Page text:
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7 Fundamental Business Models



The Business Model Archetypes are seven fundamental business  “personalities” upon which any business model can be developed.  By providing the context of all available models, it becomes easier to see how businesses relate and directions in which businesses can pivot. In this article, we’ll discuss the model and the archetypes, as well as describe use patterns where the models might benefit entrepreneurs and product strategists who use the model.


The purpose of a business model is to concisely describe the function of your business within the overall market landscape, including details such as business inputs and dependencies, target customer base, and the value being created on behalf of those customers. By using such a conceptual construct for evaluating a business, strategists are able to more easily understand the function of the business, identify strengths, weaknesses, and opportunities, by comparing the attributes of other similar businesses who may be using a similar structural model.

While the concept is great, the value of such an exercise is lost on many product managers, who require something a bit more compact and immediately usable. There is a growing library of popular models that go by names like ‘Razor and Blades’ and ‘Network Effects Business’ which describe popular models that have been successfully used by other companies, but the knowledge is diffuse and there is little organization or context from which to easily discover and compare model options that may be appropriate for a business. The net result is that unless you have formally studied business strategy, there’s a good chance you are not aware of these known models, and thus the wisdom they represent is not leveraged. It is critical however for product managers to clearly articulate the function and contact of their business in the market.

business models

It was with this challenge in mind that a different approach was developed, called The Business Model Archetypes. The concept is derived from work by Carl Jung, the 20th century Psychiatrist who suggested there are fundamental personality templates from which we all inherit and combine attributes to create our own personalities. By understanding the fundamental templates he believed, you could better understand the personality of an individual, and predict their response to a variety of stimulus. He called this theory, the Personality Archetypes.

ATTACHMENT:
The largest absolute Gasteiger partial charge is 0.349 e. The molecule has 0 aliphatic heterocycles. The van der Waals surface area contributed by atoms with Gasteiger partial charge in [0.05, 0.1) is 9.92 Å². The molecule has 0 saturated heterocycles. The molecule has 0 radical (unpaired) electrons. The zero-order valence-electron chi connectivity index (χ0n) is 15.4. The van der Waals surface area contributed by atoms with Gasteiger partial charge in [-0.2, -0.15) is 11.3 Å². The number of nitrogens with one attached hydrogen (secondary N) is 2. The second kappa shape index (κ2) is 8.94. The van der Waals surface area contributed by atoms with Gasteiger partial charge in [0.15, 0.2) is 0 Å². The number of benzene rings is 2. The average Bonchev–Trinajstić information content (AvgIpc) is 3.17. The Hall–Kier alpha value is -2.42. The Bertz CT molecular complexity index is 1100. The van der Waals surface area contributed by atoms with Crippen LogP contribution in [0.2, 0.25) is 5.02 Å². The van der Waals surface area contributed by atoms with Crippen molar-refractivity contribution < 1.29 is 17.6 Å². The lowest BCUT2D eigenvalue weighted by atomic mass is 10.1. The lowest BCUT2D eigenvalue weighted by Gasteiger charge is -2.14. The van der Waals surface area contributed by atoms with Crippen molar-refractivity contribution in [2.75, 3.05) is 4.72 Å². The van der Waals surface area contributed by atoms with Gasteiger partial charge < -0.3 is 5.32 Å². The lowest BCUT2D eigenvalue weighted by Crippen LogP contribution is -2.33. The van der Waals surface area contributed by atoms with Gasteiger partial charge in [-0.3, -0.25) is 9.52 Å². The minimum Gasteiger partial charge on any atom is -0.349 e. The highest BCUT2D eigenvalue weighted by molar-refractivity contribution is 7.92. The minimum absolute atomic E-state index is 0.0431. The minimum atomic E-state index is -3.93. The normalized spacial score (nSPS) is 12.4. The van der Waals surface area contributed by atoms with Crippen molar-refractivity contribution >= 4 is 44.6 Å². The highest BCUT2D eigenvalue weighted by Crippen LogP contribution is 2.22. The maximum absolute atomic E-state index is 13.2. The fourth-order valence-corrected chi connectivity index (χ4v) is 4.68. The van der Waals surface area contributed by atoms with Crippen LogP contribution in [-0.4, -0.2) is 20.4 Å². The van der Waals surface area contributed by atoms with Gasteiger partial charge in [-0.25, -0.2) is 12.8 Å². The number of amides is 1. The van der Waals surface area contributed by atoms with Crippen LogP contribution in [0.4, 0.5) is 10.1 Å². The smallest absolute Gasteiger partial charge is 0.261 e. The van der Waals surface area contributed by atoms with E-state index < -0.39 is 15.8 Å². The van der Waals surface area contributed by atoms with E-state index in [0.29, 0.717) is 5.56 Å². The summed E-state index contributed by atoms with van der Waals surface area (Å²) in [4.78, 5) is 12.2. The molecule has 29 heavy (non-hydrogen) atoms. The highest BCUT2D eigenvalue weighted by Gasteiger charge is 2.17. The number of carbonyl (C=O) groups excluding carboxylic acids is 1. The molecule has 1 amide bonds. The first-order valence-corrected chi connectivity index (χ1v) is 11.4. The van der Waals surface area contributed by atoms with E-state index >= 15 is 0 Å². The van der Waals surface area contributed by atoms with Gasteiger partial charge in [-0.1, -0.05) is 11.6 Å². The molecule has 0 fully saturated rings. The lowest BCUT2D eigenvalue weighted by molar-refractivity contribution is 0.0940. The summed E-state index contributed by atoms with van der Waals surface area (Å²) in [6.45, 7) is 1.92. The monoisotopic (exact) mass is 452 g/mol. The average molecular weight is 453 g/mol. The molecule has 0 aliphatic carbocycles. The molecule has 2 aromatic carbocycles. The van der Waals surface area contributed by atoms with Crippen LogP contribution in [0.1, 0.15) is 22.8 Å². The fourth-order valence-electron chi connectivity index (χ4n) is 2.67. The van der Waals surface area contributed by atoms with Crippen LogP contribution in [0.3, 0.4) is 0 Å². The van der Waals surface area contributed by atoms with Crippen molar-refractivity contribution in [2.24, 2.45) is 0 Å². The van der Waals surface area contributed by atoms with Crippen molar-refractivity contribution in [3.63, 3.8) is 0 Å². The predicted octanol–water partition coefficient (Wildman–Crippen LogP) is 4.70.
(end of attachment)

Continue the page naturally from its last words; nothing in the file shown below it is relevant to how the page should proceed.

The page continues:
Jung’s concept is also relevant to the fundamental personalities of a business and provides an excellent structural base from which to identify the spectrum of possible templates. In the case of businesses, there are three primary personalities that describe the fundamental interests and activities of every business. And, similar to an additive color wheel, three secondary archetypes are derived by combing attributes of the three primary archetypes:

business model archetypes


  • Product – one time purchase of an artifact
  • Service – manually doing something and charging a fee
  • Trade – Connecting buyers and sellers for commerce


  • Brokerage – providing trade as a service
  • Subscription – productizing and semi-automating a service
  • Marketplace – productizing trade with a self-service platform
  • Ecosystem – Platform that combines all three (Mature)


These seven archetypes are high-level abstractions that describe basic truths about categories of businesses. This can be helpful for identifying a generalized context from which to determine where in the spectrum of possibilities to focus your efforts, but it is not specific enough to be actionable. For this, two prototypes were added to each of the model archetypes. A prototype is a more specific and functional demonstration of what is possible within a model archetype.

To demonstrate this idea, the Trade archetype has two prototype examples: eCommerce and Lead Generation. Both are examples of sourcing something of value and bringing it to the market for sale. In both cases, money is made on the spread between the cost of acquiring the item and what it can be sold for by the trader by taking it to market and promoting it. Similarly software and content are the two most common types of products to sell if you are an online business.

Being able to see the spectrum of structural options is a great place to begin thinking through the strategy of your business. Typically, teams will find they relate more strongly to one of the archetypes than the others, but while evaluating their options more closely, they might be able to reasonably pivot to the neighboring archetypes, providing additional opportunity and potentially even a more innovative and effective approach to their business. A well-connected Trader for example might find interest in expanding their business through a Brokerage model, by providing Dropship fulfillment of their products. Or they may be interested in building a category-leading brand online by establishing the go-to Marketplace for the types of products they specialize in.

The important point is to take the time to do the analysis and to understand the primary function of your business and to consider the possible variations on your theme that might be more optimal that what you’re currently doing. That is where the Business Model Archetypes framework is useful, by providing a conceptual framework with which to think through the possible opportunities you may not have considered. At the end of the day, every product manager be able to clearly articulate their business’s foundational strategy and to understand their context and expansion and pivot options – this framework provides a simplified method for achieving these goals.